The CFPB Sued Freedom Debt Relief For Misleading Consumers About Its Debt-Settlement Services in 2017. In 2019 The Consumer Financial Protection Bureau (CFPB or Bureau) and Freedom Debt Relief, LLC (Freedom) reached a $25 million settlement.
"Company Deceives Consumers About Its Negotiating Power, the Reach of Its Services, Its Fees, and Consumers’ Rights to Their Own Funds"
WASHINGTON, D.C. — The Consumer Financial Protection Bureau (CFPB) filed a lawsuit against Freedom Debt Relief, the nation’s largest debt-settlement services provider, and its co-CEO Andrew Housser for deceiving consumers. The CFPB alleges that Freedom charges consumers without settling their debts as promised, makes customers negotiate their own settlements, misleads them about its fees and the reach of its services, and fails to inform them of their rights to funds they deposited with the company. The CFPB is seeking compensation for harmed consumers, civil penalties, and an injunction against Freedom and Housser to halt their unlawful conduct.
“Freedom took advantage of vulnerable consumers who turned to the company for help getting out of debt,” said CFPB Director Richard Cordray. “Freedom deceived consumers about its clout with creditors that it knows do not negotiate with debt-settlement companies, made some customers negotiate on their own, and misled consumers about its fees and their accounts. Today’s lawsuit seeks to stop the deception and get compensation for consumers Freedom cheated.”
Freedom Debt Relief, part of Freedom Financial Network and based in San Mateo, California, is the largest debt-settlement services provider in the United States. Andrew Housser is the company’s co-CEO and co-founder. Freedom claims that it has successfully negotiated and settled more than $7 billion in debts for more than 300,000 consumers. Through telemarketing contacts with prospective customers, Freedom learns who their creditors are, the amounts owed to each, and the nature of the debts. Freedom requires customers enrolled in its debt-settlement program to deposit money into dedicated accounts with an FDIC-insured bank. Freedom tells consumers that when the accounts have sufficient funds to make settlement offers, Freedom will negotiate with consumers’ creditors to persuade them to accept less than the actual amounts owed. When a debt is settled, Freedom charges consumers fees that range between 18 percent and 25 percent of the amount of debt the consumer owed on the day they signed up for the program.
The agreement Freedom offers to consumers claims that, in general, all creditors will negotiate with Freedom. Yet Freedom knows that some creditors refuse to negotiate with debt-settlement companies. In these instances, Freedom sometimes “coaches” consumers instead of dealing with creditors directly. Freedom also tells consumers it will charge a fee only when it negotiates a debt settlement and consumers make a payment. But Freedom charges its full fee even when creditors simply stop collections without a settlement and when consumers negotiate settlements on their own. The company also fails to clearly disclose consumers’ rights to their account funds when they withdraw from the program. These practices violate the Dodd-Frank Wall Street Reform and Consumer Protection Act and the Telemarketing Sales Rule. According to the CFPB’s complaint, Freedom:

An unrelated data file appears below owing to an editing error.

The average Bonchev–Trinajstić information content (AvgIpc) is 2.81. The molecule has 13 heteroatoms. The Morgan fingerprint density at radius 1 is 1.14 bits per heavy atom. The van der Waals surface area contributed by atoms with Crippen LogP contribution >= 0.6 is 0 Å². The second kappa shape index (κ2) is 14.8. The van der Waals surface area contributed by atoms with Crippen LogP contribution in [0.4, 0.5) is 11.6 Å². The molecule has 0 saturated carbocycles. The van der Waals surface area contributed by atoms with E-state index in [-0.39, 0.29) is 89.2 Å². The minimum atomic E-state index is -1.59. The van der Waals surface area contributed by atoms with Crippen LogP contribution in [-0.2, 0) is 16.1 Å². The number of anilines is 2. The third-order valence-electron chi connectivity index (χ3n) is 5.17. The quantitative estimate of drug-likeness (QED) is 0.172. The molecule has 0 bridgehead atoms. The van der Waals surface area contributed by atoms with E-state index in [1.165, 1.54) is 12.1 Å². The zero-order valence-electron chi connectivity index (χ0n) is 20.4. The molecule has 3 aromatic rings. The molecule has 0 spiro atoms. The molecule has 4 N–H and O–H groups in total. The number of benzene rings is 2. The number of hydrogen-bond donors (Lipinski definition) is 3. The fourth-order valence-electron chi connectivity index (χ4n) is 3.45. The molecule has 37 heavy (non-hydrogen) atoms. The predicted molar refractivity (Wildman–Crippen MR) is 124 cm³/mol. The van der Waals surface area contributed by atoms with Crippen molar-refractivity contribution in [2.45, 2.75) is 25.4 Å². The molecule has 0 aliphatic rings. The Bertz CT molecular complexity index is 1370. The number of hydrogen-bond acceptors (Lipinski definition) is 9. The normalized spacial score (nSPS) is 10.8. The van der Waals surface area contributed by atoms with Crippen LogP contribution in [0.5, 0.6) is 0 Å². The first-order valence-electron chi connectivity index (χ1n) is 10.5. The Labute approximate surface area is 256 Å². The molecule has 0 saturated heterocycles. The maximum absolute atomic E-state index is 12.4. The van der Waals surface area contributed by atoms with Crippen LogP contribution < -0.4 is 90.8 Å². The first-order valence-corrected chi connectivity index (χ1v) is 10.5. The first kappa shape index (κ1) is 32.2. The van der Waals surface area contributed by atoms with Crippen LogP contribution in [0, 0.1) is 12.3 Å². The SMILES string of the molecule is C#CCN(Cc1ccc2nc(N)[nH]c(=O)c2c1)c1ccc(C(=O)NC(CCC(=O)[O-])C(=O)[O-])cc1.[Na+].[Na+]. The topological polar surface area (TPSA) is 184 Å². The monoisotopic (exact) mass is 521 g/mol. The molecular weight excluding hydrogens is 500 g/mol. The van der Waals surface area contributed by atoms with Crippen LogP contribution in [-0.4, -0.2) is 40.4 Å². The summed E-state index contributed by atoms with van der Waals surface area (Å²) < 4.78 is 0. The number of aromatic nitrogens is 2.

Misleads consumers about creditors’ willingness to negotiate: Freedom markets its “negotiating power,” but Freedom knows that certain major creditors have policies against negotiating with debt-settlement companies. Freedom does not make clear to consumers that they may need to handle the negotiations with those creditors themselves.
Deceives consumers about the extent of its services: Freedom leads consumers to believe that the company’s experienced negotiators will deal directly with their creditors. But after they enroll with Freedom and deposit funds into an account, some consumers learn that Freedom offers only guidance or “coaching” on how to negotiate settlements on their own.
Deceives consumers about its fees: Freedom falsely claims that it charges consumers only when it negotiates a settlement of a debt and consumers make a payment under the terms of the settlement. In fact, Freedom charges consumers its full fee even when creditors simply stop collection efforts in the absence of a negotiated settlement and consumer payment and when it takes no action on a consumer’s account.
Fails to disclose consumers’ rights to funds: Freedom does not clearly and conspicuously inform consumers that they are entitled to get back the funds in their accounts if they leave the debt-settlement program.
Andrew Housser co-founded and continues to exercise managerial responsibility for Freedom. Housser has the authority and responsibility to approve Freedom’s policies and practices and to approve the content of the debt-resolution agreements that consumers sign with Freedom and on which his name and signature appear. Housser knows certain creditors will not negotiate with Freedom, but its debt-resolution agreements claim that all creditors are willing to work with the company. Housser also knows that Freedom charges consumers even if it doesn’t negotiate settlements with creditors. Yet he allows its agreements to assure consumers they will be charged only if there’s a settlement and consumers make a payment. The CFPB alleges that Housser has violated the Dodd-Frank Act and the Telemarketing Sales Rule.